top of page
  • Brian Bender, PhD

The Most Important Time to Focus on Heat and Hydration

As temperatures climb, the anticipation for summer youth sports begins to bubble up. Whether it’s soccer, baseball, track, or field hockey, the summer season offers young athletes an opportunity to shine and grow in their sports of choice. However, the rise in mercury brings with it a serious consideration for coaches, parents, and players: heat acclimation. Proper preparation and understanding of heat acclimation are vital to ensure not only the performance but also the safety of young athletes as they hit ththe-most-important-time-to-focus-on-heat-and-hydratione fields this summer.

Understanding Heat Acclimation

Heat acclimation refers to the process by which the body gradually adapts to work efficiently under warmer conditions. This adaptation includes physiological changes like increased plasma volume, earlier onset of sweating, and a more efficient cardiovascular system that occur gradually over the course of 10-14 days of heat exposure (Figure 1). These adaptations are crucial as they help reduce the risk of heat-related illnesses, which can range from mild heat cramps to severe conditions such as heat stroke.

Figure 1: A variety of physiological adaptations that help individuals better perform in the heat (heat acclimation) occur over the course of around 14 days. Image from (Periard, et al, 2016), DOI: https://doi.org/10.1016/j.autneu.2016.02.002, used under Creative Commons CC-BY-NC-ND license.

How Much Time Is Needed to Acclimate to the Heat?

As shown in Figure 1, full heat acclimation of known physiological adaptations can take upwards of 14 days.

But this is variable. It depends on the intensity, duration, and frequency of acclimation processes. It also depends on the aerobic fitness of the individual and how recently they were heat acclimated prior to the current acclimation process.

The important thing to remember is that the heat acclimation process is gradual. As temperatures climb, ease into the process and gradually increase time and intensity of activity in the heat as your body adapts over this time period.

Some adaptations will begin immediately. Several cardiovascular changes fall into this camp, including changes to blood plasma volume and heart rate. These changes can gradually lead to less strain on the cardiovascular system during work in the heat.

Over time, other changes, such as changes to sweat rate and sweat sodium concentration gradually adapt to allow for more efficient cooling, hydration, and plasma volume regulation. 

When is the Time to Worry About Heat Acclimation?

As soon as the weather starts getting hot, heat acclimation should come to mind.

For some youth athletes, they might not be all that active until the season starts. If it’s already hot outside by the time the first practice begins, they may not have put forth any efforts to acclimate to the heat. 

For example, a 6-year analysis of high school football players in North Central Florida showed the majority of all exertional heat illnesses occurred during the first 19 practices. In fact, 94.4% of all heat injuries (51 out of 54) occurred during these first practices of the season. And this trend holds for youth athletes through college athletes, alike.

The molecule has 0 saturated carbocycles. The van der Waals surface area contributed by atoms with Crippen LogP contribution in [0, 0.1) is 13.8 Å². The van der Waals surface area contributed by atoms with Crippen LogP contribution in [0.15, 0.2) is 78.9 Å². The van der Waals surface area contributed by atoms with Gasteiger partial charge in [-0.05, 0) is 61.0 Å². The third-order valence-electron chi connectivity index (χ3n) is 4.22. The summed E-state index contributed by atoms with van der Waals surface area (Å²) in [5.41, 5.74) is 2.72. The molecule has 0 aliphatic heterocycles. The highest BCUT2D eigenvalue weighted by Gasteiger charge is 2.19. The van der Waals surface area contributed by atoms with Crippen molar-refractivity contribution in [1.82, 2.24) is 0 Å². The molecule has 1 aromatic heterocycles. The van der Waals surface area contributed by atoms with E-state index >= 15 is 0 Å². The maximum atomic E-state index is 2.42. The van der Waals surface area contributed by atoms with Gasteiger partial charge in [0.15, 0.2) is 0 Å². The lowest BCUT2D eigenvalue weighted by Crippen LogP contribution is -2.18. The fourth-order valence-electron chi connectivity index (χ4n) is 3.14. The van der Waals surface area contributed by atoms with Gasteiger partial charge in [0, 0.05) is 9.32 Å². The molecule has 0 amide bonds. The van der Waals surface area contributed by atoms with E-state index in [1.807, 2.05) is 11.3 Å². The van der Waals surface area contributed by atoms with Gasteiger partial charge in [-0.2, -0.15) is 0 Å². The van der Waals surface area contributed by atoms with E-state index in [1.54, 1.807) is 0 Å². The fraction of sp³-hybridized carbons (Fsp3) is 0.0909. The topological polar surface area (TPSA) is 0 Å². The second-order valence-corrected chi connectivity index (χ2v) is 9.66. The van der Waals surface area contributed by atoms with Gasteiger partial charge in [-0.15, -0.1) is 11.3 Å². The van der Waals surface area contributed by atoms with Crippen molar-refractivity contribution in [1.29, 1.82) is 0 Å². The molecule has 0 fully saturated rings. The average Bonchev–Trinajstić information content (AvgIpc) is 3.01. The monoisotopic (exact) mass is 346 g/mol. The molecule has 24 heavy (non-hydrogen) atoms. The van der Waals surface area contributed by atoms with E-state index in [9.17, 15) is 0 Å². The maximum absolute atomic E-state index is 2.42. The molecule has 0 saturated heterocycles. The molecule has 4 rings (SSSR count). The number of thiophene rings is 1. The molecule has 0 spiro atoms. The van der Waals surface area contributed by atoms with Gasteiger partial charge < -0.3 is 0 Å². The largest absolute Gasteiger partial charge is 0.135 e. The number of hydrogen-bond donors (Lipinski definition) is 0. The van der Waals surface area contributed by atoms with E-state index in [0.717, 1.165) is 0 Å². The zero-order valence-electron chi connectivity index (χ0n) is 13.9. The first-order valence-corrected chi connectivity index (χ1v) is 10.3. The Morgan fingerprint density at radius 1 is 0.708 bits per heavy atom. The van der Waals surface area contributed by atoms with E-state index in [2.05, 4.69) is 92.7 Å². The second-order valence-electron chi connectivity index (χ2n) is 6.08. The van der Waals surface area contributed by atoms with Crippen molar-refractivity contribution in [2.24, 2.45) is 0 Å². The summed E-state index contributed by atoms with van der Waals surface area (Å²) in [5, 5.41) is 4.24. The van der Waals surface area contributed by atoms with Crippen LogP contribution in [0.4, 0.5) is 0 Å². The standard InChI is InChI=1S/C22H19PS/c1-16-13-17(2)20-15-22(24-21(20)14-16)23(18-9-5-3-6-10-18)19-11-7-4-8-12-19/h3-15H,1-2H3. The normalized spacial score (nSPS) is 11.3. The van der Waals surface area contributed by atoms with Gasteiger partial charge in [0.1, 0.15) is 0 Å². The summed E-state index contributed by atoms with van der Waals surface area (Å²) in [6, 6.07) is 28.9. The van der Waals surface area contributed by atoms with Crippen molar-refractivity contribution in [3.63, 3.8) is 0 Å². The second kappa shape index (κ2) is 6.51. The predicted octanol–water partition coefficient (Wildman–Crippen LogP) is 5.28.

Why It’s Crucial for Youth Sports

Youth athletes are particularly susceptible to heat-related illnesses for several reasons. Their bodies are not as efficient at regulating temperature compared to adults. Additionally, they may not always recognize the symptoms of dehydration or heat exhaustion, making it essential for coaches and parents to monitor their condition closely.

Strategies for Heat Acclimation

  1. Gradual Exposure: Start practices with low to moderate intensity and gradually increase the duration and intensity over 10-14 days. This gradual buildup helps the body adapt to the heat stress safely.

  2. Hydration Plans: Implement structured hydration plans that encourage drinking fluids before, during, and after practices or games. Consider the use of electrolyte-enhanced drinks if the activity lasts longer than an hour to replace salts lost in sweat. And when practical, consider hydration testing.

  3. Appropriate Clothing: Encourage athletes to wear lightweight, light-colored, and breathable clothing. Such gear helps with the evaporation of sweat and keeps the body cooler.

  4. Scheduled Breaks: Incorporate frequent rest breaks into practice sessions and games. Use these breaks to find shade, rehydrate, and allow coaches to check in on the athlete's well-being.

  5. Education: Educate both athletes and parents about the signs and symptoms of heat-related illnesses, including muscle cramps, fatigue, dizziness, headache, nausea, and changes in sweat rate or color of urine, which can indicate dehydration.

Planning Ahead

Before the season starts, it’s beneficial for teams to hold meetings to discuss strategies for dealing with heat. These sessions can include setting up hydration stations, planning the logistics of regular breaks during games and practices, and perhaps even arranging for medical professionals to give talks on heat safety.

Preparing for the summer season in youth sports is not just about strategy and skill development; it's equally about health and safety. Taking heat acclimation seriously is a critical component of this preparation. By incorporating gradual acclimation practices, staying vigilant about hydration, and educating everyone involved about the dangers of heat, teams can ensure that the only heat they battle is on the scoreboard.



bottom of page